Potassium, for instance, helps maintain electrolyte balance and proper muscle function, including the heart muscle. Dietary fibre aids in reducing cholesterol levels, which can prevent plaque buildup in arteries, thereby reducing the risk of heart disease. Vitamin C, an antioxidant, helps protect the heart by preventing oxidative damage to cells.

The role of preparation methods

The method of potato preparation plays a crucial role in determining their health impact. The study primarily focused on boiled potatoes, which are a common part of the Norwegian diet. Boiled potatoes are considered a high-quality carbohydrate source with a lower glycemic index compared to other forms like fried or mashed potatoes.’

potatoes diseases
PHOTO: Freepik

Previous studies have often grouped all forms of potato consumption together, which might have skewed the results. For instance, fried potatoes and processed potato products have been associated with adverse health outcomes, while boiled potatoes are linked to beneficial effects. This distinction highlights the importance of considering preparation methods when evaluating the health benefits of potatoes.

Boiling potatoes preserve most of their nutrients and do not add extra fats or calories, unlike frying, which can introduce unhealthy fats and increase calorie content. This makes boiled potatoes a healthier option and a good source of energy and essential nutrients without the added health risks associated with other cooking methods.

Broader implications and future research

The findings of this study have significant implications for dietary guidelines and public health recommendations. Potatoes, especially when boiled, can be a valuable part of a healthy diet, contributing to reduced mortality and improved cardiovascular health. However, the study also notes that its findings are based on the Norwegian population and diet patterns from the 1970s and 1980s. This context might limit the generalizability of the results to other populations with different dietary habits.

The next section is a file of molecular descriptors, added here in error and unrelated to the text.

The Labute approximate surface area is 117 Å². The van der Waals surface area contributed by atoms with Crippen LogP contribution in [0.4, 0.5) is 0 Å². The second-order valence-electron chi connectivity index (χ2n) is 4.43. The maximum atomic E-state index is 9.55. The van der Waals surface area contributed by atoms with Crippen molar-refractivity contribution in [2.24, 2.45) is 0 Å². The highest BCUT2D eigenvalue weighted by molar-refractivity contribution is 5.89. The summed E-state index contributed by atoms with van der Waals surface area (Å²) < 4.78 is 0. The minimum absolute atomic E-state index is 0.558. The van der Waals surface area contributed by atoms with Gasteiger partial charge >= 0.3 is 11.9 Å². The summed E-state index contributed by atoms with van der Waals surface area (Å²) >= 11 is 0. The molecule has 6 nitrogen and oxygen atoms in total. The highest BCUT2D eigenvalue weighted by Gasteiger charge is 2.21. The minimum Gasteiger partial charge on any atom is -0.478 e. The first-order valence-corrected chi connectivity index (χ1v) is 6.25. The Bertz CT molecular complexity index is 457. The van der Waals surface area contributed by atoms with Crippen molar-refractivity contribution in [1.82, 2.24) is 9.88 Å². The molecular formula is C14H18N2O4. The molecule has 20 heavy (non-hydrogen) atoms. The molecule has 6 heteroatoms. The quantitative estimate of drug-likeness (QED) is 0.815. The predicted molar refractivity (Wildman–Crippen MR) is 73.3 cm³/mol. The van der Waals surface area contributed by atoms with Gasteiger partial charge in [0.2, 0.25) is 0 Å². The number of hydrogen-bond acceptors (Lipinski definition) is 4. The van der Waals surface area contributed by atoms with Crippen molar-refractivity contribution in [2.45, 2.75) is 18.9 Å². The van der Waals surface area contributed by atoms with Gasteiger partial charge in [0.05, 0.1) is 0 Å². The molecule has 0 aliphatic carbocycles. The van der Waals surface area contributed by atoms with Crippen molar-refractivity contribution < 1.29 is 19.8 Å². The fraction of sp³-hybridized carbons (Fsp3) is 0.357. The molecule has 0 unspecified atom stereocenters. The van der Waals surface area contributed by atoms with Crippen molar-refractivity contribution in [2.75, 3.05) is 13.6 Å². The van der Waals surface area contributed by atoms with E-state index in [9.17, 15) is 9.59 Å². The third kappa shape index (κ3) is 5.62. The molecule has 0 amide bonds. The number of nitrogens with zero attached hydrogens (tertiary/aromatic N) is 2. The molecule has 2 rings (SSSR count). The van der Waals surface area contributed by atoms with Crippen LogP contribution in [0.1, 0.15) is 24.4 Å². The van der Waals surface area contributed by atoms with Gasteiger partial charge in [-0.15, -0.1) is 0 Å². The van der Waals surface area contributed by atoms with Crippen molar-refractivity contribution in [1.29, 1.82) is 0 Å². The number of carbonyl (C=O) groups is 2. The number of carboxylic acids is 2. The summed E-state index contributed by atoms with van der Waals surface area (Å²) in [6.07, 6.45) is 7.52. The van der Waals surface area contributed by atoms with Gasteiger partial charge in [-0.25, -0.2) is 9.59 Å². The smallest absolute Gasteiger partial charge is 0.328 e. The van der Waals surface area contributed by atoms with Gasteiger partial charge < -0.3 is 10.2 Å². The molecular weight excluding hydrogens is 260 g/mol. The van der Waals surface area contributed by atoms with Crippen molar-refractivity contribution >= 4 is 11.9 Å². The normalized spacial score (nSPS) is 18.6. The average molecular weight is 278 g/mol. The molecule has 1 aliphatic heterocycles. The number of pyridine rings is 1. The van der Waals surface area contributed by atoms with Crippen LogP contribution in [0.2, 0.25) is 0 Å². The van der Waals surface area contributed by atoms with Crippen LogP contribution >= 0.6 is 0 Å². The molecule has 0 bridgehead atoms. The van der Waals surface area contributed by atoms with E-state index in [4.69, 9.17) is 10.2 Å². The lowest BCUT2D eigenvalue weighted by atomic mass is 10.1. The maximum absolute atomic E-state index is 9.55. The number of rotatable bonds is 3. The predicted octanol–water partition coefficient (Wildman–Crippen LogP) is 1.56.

Further research is needed to explore the impact of potatoes in diverse dietary contexts and to understand the long-term health effects of different preparation methods. Future studies should also consider the role of processed potato products separately from whole potatoes to provide more nuanced dietary guidelines.

Norwegian study finds that consuming potatoes lowers risk of cardiovascular disease and mortality | News by Thaiger
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One area of interest for future research is the potential health benefits of different potato varieties. For example, sweet potatoes and purple potatoes have been noted for their higher antioxidant content, which could offer additional health benefits. Understanding how different types of potatoes affect health could help refine dietary recommendations and encourage the inclusion of a variety of potatoes in diets.

The Norwegian study offers compelling evidence that potatoes, often underrated in nutritional discussions, can play a significant role in reducing the risk of cardiovascular disease and overall mortality. By focusing on boiled potatoes, the study provides a clearer picture of how this staple food can be part of a healthy diet. As dietary guidelines evolve, incorporating these findings could help promote better health outcomes and potentially extend life expectancy.

Potatoes are not just a comfort food; they are a nutritional powerhouse that can be a valuable addition to a heart-healthy diet. With their rich nutrient content and versatile preparation options, potatoes deserve a place in our daily meals. As the evidence continues to grow, it becomes increasingly clear that potatoes can contribute significantly to a healthy, balanced diet, supporting both longevity and overall well-being.

The study findings were published in the peer-reviewed journal: The Journal of Nutrition.

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Dr. Nikhil Prasad

Dr. Nikhil Prasad is an independent researcher, medical, pharma and health PR consultant, herbalists and phytochemical specialists and a medical and health writer for numerous international publications and sites including his own sites such as Thailand Medical News. He is based either at Sydney, New York, Shanghai, Mumbai or Bangkok.